Please help us create a nice download page

We need a better download page, showcasing the GUI options and guiding the user towards the correct platform etc. I’ve created a very bare bones embryo of this in the repository GitHub - syncthing/downloads: Download page generator, currently running on It needs a bunch of more work though:

  • Some sort of graphic design. Currently it’s the simplest HTML that could possibly work.
  • Browser detection code for highlighting the correct download for a given user.
  • Features like per project screenshots (maybe add this as an URL in the config? maybe auto extract from the project description or README?), per project changelogs, etc.

So there are three possible skillsets here that are individually useful - designer/HTML hacker, Javascript hacker, Go backend hacker. I can provide the latter, if someone wants to fill in on the first two and needs help. :slight_smile:

(The projects on that download page and their order are just something I threw together from the top of my mind to get something rolling. Don’t be sad that I didn’t include everything - we should do that once it’s good to go.)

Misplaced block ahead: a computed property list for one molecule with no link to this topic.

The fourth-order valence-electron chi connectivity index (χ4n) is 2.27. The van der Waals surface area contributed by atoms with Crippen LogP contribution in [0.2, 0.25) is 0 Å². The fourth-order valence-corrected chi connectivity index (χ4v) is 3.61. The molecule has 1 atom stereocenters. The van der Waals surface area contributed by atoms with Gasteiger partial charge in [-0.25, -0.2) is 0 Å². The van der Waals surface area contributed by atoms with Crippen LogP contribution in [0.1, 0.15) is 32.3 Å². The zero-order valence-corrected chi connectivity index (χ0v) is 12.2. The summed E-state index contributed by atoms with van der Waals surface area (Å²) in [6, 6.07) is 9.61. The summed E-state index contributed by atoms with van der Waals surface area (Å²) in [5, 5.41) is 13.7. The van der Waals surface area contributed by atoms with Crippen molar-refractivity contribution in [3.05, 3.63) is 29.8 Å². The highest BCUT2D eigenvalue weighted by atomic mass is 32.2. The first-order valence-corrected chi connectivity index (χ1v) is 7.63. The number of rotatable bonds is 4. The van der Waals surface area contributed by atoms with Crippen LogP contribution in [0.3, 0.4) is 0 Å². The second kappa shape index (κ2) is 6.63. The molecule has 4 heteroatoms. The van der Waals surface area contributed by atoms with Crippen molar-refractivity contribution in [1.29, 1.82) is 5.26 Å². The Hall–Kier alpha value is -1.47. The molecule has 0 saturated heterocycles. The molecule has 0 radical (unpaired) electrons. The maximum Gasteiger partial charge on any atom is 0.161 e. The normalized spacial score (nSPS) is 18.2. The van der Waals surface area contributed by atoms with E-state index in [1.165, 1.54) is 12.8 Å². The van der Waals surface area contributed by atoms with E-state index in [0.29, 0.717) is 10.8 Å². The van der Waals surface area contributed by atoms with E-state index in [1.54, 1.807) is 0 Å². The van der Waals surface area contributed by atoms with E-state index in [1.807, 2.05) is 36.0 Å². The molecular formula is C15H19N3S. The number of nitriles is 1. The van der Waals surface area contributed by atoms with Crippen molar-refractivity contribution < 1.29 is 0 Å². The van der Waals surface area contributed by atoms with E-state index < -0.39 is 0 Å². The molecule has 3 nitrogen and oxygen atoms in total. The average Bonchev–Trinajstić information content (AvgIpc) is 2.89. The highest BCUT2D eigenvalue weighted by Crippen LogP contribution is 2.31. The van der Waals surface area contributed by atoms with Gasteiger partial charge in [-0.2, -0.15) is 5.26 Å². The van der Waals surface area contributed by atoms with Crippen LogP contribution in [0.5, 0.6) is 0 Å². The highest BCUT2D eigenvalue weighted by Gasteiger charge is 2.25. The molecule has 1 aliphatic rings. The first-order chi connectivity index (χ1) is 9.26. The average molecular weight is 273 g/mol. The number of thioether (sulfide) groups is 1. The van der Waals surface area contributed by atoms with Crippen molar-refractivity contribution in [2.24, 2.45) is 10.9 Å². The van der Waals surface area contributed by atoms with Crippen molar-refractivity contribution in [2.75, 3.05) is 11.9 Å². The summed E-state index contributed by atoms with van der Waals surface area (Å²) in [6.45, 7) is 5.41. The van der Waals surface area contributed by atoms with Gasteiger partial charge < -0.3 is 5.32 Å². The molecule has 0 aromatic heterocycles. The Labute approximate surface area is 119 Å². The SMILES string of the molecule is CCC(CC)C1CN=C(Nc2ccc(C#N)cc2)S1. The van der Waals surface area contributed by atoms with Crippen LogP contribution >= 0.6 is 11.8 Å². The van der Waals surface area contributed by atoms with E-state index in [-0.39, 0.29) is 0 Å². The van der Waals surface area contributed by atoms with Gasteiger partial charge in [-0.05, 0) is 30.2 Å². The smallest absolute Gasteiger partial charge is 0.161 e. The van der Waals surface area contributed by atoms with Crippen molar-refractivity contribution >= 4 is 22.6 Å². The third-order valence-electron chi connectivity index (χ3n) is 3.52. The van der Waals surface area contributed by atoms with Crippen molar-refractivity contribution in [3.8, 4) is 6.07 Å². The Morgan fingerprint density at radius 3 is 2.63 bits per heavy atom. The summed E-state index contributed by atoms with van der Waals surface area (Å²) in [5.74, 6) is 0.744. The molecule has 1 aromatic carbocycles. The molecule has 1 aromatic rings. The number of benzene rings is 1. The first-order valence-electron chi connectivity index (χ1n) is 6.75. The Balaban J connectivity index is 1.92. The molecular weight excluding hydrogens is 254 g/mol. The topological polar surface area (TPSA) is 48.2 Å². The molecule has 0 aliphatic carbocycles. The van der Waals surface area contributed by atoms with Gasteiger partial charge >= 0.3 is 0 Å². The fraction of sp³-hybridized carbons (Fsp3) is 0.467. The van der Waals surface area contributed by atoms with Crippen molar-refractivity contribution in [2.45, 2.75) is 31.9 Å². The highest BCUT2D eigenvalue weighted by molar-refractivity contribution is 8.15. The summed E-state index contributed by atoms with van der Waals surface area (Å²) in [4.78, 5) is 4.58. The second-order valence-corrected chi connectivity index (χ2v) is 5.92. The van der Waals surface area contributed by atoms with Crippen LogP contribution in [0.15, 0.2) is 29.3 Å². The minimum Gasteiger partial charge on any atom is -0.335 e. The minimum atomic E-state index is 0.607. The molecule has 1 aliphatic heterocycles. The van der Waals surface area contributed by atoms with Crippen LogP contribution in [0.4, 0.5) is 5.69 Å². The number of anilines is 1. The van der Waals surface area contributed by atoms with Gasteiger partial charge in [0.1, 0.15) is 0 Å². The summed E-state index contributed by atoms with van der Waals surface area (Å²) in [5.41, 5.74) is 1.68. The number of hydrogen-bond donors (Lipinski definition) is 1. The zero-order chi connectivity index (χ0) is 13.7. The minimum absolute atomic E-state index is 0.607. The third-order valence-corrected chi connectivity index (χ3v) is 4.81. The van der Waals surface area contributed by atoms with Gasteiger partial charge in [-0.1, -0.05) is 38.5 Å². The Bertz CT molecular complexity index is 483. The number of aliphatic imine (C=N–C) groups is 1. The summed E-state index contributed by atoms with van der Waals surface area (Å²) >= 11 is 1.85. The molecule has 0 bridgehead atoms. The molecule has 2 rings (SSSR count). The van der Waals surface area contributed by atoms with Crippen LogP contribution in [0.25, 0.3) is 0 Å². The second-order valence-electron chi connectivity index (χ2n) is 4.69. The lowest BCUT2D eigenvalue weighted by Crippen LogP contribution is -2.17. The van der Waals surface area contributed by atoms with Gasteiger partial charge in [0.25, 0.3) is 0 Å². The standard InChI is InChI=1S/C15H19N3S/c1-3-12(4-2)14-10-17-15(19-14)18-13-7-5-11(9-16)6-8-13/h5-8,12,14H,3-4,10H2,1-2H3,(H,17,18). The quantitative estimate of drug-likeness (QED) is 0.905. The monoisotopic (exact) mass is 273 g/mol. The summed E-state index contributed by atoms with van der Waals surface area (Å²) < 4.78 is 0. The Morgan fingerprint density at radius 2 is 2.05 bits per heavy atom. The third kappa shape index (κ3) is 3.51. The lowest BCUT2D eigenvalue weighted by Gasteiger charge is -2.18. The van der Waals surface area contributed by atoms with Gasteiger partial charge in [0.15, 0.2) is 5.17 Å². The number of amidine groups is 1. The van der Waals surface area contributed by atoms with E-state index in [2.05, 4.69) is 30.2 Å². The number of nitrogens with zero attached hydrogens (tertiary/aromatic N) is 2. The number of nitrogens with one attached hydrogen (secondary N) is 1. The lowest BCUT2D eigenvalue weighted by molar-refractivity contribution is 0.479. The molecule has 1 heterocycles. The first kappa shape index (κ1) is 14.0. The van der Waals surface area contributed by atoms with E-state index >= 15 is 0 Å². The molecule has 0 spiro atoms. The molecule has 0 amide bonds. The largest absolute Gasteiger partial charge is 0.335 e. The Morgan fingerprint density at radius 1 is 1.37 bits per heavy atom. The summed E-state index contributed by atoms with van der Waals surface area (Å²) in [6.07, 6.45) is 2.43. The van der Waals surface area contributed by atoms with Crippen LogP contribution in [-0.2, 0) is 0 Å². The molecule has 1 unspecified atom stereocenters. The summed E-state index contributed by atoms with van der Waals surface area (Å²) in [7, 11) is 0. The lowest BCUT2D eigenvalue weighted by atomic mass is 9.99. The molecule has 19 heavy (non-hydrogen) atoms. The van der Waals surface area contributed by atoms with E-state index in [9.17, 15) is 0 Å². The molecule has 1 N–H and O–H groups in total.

Mission Accepted

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A new download page, I think

An actual download page, yes, encompassing all relevant projects and downloads.

What do you guys think about using IPFS for downloads?

Basically, files are referenced by hash, and can be loaded from peers (like torrent). People who don’t have IPFS installed can download via a gateway.

Of course the project is still pretty experimental, so it might be premature to go this way. But it would be really cool :smiley:

What benefit apart from complexity does this bring?

It works like torrent, so files are downloaded from other peers. And files are referenced directly by their hashes, so they can’t change.

No it doesn’t, for the average Joe it downloads it off the gateway, which is arguable worse than s3 et al.

Hi Jakob, are you still looking for help on this?

I took a look at your dl page embryo, and hacked a piece of JS to highlight the download links for the “local” platform (the one where the browser is running).